Don’t make it easy for your employees to steal

Minimize Employee TheftBy Jim Laube

Cashiers and bartenders using a house-provided cash drawer should never be allowed to take a register reading. When an employee can figure out what he or she “owes the house,” it’s just that much easier for them to skim off the excess cash (from unrecorded sales) and walk out with money you earned but will never know you had.

Unlike server bank systems in table-service restaurants, where servers must ring up food and beverage items before they can present the customer with a guest check for payment, cashiers and bartenders can verbally communicate the amount owed—completely bypassing the printing of a guest check. Bypassing the check-printing step provides the opportunity for dishonest cashiers and bartenders to under-ring orders for cash transactions and then pocket the difference.

It’s critically important that only managers have access to register readings, and that you have a checkout procedure that makes it more difficult (not less) for anyone to cheat.

At the end of a shift, each cashier and bartender should fill out a Checkout Sheet to record their settlement transactions. This would include cash, credit-card receipts, over-rings, voids, discounts, coupons, paid-outs, etc. After the beginning bank is subtracted from the “total receipts” a “deposit” amount should be shown.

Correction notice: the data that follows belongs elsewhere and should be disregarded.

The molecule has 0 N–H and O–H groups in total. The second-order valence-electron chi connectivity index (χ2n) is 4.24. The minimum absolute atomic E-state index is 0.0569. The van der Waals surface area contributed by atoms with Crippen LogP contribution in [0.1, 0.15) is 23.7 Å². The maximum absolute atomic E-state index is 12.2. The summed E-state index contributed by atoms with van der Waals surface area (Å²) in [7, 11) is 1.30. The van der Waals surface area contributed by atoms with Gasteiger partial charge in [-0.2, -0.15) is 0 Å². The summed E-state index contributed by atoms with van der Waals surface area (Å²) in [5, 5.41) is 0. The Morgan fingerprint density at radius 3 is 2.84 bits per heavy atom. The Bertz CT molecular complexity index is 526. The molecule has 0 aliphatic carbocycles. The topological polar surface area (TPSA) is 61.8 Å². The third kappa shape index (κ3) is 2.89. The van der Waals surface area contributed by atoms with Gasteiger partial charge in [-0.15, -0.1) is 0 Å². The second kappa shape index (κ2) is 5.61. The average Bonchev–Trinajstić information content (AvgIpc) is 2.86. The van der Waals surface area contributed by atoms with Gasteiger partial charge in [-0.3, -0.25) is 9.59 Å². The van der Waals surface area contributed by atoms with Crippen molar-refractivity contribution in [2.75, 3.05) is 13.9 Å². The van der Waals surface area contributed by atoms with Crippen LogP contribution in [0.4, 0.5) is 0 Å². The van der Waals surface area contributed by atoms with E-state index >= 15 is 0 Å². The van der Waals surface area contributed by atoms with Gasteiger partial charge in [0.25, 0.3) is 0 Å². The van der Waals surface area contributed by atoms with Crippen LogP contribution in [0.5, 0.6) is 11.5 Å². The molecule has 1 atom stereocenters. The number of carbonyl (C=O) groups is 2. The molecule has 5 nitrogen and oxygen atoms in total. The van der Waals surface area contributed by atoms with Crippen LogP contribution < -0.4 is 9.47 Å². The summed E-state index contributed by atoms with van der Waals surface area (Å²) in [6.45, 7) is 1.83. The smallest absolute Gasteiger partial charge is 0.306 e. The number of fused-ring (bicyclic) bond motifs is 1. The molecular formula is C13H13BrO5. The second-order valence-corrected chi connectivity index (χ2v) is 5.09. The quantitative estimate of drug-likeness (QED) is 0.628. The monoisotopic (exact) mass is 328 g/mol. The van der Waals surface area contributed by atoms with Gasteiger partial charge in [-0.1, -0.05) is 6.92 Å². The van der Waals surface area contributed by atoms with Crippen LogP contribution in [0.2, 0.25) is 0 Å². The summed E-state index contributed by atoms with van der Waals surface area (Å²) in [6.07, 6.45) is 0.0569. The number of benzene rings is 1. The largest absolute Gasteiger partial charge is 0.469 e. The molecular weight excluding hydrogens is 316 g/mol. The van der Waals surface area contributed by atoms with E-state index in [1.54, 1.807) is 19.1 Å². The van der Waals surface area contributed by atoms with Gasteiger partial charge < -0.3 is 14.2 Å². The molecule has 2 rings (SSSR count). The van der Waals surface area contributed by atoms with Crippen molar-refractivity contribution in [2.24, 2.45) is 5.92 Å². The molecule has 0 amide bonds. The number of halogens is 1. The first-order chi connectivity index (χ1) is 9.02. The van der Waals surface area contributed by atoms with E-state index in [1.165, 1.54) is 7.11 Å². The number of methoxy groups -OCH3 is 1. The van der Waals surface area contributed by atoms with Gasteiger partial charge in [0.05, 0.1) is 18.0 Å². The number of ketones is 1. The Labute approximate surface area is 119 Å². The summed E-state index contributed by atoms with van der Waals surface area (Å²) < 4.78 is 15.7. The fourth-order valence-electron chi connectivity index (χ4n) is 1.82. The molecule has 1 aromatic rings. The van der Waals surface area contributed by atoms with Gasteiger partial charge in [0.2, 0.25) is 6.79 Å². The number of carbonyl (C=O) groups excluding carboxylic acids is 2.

Checkout Sheets should always be filled out in the manager’s office and as often as possible under the watchful eye of a manager or owner. Only after the Checkout Sheet is completed and the “deposit” amount written in, should the manager tell the employee how much cash is owed. That makes it easy for the manager to see an overage or shortage immediately, making it harder for an employee to cover it up or fabricate an adjustment on the spot.

While cash shortages are not great news, your worst nightmare is consistent cash overages. Too much cash indicates a strong likelihood of either unrecorded sales or customers being short-changed. In our experience, cashiers, servers and bartenders should consistently be within $1 over or short. Anything over $1 either way is a sign that an employee needs more training, can’t handle the job or is trying to steal.

Jim_LaubeJim Laube is the founder (in 1998) and president of RestaurantOwner.com, an online resource for independent restaurant owners. Jim’s previous 30-year restaurant industry career included posts as a unit manager, controller, CPA and CFO for a regional chain. He works with restaurants primarily in the areas of financial management, internal controls, operating procedures and profitability. This is just one of the many financial management issues Jim Laube will discuss in his seminar at Pizza Expo 2014 entitled “How to Protect Your Restaurant From Theft and Fraud.”

This Pizza Expo Exclusive is part of a continuing series leading up to the International Pizza Expo at the Las Vegas Convention Center on March 24-27, 2014. Seminar speakers and demonstrators will provide professional advice on their area of expertise.

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To Learn more about International Pizza Expo, visit www.pizzaexpo.com.

 

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